In the Journals

Number of industry payments to hospital lab directors suggests potential conflicts of interest

A significant number of cardiac catheterization and electrophysiology laboratory directors have notable financial relationships within the biomedical industry that could create conflicts of interest, according to study results published in JAMA Internal Medicine.

The results suggest that further efforts are needed to ensure that such payments do not affect physician decisions on medical devices and pharmaceutical therapies that could influence patient care, according to the researchers.

“Medical directors of cardiac catheterization (CC) and electrophysiology (EP) laboratories play an important role in the selection of devices and medications available within hospital procedural areas,” Amarnath Annapureddy, MD, of the Center for Outcomes Research and Evaluation at Yale School of Medicine, and colleagues wrote. “This may also influence the practice patterns of their colleagues. As such, payments made from industry to medical directors of CC and EP laboratories have the potential to create conflicts of interest (COIs).”

Researchers analyzed nonresearch payment data for CC and EP laboratory directors affiliated with the top 100 cardiovascular hospitals in the United States based on 2017 US News & World rankings. Payment information was collected from the Open Payments Program, which lists biomedical industry and group-purchasing organization payments to physicians and hospitals publicly on its website.

Payments made to CC and EP laboratory directors were characterized and compared with payments made to interventional cardiologists and electrophysiologists practicing in the same zip code and in other areas of the country.

Researchers found that in 2017, CC laboratory directors affiliated with the top 100 hospitals listed in US News & World Report received $1,416,232 and EP laboratory directors received $2,307,504 in payments from industry sources.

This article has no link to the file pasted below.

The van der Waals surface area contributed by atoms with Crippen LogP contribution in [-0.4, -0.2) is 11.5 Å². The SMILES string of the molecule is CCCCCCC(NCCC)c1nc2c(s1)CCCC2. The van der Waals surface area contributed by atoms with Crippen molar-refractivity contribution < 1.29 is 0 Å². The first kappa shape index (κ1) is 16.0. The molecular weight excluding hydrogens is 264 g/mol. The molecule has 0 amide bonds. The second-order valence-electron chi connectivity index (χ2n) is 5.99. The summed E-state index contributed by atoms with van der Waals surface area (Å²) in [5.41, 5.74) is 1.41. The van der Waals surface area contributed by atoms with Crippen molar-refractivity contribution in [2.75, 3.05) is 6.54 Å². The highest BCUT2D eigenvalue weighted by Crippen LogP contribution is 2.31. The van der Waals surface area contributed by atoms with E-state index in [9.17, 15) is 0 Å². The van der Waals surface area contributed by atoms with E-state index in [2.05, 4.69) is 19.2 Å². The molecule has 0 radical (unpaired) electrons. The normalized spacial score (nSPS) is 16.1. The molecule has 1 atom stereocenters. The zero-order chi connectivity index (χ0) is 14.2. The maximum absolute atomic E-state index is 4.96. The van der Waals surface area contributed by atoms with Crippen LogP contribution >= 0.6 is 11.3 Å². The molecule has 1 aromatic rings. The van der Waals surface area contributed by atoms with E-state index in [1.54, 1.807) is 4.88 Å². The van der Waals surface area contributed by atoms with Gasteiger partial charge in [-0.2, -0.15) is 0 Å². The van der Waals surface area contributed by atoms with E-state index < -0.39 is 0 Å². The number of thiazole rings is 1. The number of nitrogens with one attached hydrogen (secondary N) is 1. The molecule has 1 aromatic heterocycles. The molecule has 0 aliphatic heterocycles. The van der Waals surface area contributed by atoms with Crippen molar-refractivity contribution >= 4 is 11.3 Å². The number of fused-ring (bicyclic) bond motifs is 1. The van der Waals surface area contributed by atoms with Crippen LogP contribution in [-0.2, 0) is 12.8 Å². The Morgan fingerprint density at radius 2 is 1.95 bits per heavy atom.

The median payments made to CC laboratory directors ($3,203) and EP laboratory directors ($10,521) was significantly higher than the median payments made to interventional cardiologists($1,064) and electrophysiologists ($2,900) within the same ZIP code. Payments to laboratory directors were also higher compared with payments made to interventional cardiologists ($883) and electrophysiologists ($2,267) in the rest of the country.

Almost one-third of CC laboratory directors and half of EP laboratory directors received payments more than $10,000, the amount defined as a significant conflict of interest by the National Academy of Medicine.

Researchers noted that that further research is needed to determine how industry payments to lab directors could influence clinical decisions in hospitals.

“Prior research has suggested that device and pharmaceutical companies target physicians in leadership roles, but it is not known whether the presence or magnitude of payments to laboratory directors actually affects care,” Annapureddy and colleagues wrote. “With continued concerns about rising health care costs, it is important to ensure that physician decisions regarding choice of devices and other pharmaceutical therapies be driven by clinical and cost-effectiveness, not industry influence.” – by Erin Michael

Disclosures: Annapureddy reports no relevant financial disclosures. Please see study for all other authors’ relevant financial disclosures.